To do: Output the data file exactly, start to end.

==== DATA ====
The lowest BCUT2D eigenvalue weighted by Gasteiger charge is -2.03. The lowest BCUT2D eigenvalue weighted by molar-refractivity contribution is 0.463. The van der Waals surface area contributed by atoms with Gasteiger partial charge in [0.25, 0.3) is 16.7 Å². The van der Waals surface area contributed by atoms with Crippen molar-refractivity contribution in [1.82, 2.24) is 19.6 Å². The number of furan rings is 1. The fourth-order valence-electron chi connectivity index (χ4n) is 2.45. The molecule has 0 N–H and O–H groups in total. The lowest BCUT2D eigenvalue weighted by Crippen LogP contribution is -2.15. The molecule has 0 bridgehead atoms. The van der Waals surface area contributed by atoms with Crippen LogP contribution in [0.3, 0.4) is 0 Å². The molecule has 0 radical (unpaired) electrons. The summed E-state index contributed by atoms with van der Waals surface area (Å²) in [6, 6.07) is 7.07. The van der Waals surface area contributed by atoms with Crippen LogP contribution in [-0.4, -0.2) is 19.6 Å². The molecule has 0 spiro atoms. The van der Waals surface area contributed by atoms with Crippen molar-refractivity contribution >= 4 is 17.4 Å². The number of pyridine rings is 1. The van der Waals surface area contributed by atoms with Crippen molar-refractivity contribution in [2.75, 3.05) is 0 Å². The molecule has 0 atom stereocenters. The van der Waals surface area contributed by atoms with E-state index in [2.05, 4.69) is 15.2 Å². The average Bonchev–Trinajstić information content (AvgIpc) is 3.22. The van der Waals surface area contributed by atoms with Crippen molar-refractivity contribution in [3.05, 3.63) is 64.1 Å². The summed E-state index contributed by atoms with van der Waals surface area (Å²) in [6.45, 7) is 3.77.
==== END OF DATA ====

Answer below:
The lowest BCUT2D eigenvalue weighted by Gasteiger charge is -2.03. The lowest BCUT2D eigenvalue weighted by molar-refractivity contribution is 0.463. The van der Waals surface area contributed by atoms with Gasteiger partial charge in [0.25, 0.3) is 16.7 Å². The van der Waals surface area contributed by atoms with Crippen molar-refractivity contribution in [1.82, 2.24) is 19.6 Å². The number of furan rings is 1. The fourth-order valence-electron chi connectivity index (χ4n) is 2.45. The molecule has 0 N–H and O–H groups in total. The lowest BCUT2D eigenvalue weighted by Crippen LogP contribution is -2.15. The molecule has 0 bridgehead atoms. The van der Waals surface area contributed by atoms with Crippen LogP contribution in [0.3, 0.4) is 0 Å². The molecule has 0 radical (unpaired) electrons. The summed E-state index contributed by atoms with van der Waals surface area (Å²) in [6, 6.07) is 7.07. The van der Waals surface area contributed by atoms with Crippen LogP contribution in [-0.4, -0.2) is 19.6 Å². The molecule has 0 spiro atoms. The van der Waals surface area contributed by atoms with Crippen molar-refractivity contribution >= 4 is 17.4 Å². The number of pyridine rings is 1. The van der Waals surface area contributed by atoms with Crippen molar-refractivity contribution in [2.75, 3.05) is 0 Å². The molecule has 0 atom stereocenters. The van der Waals surface area contributed by atoms with E-state index in [2.05, 4.69) is 15.2 Å². The average Bonchev–Trinajstić information content (AvgIpc) is 3.22. The van der Waals surface area contributed by atoms with Crippen molar-refractivity contribution in [3.05, 3.63) is 64.1 Å². The summed E-state index contributed by atoms with van der Waals surface area (Å²) in [6.45, 7) is 3.77.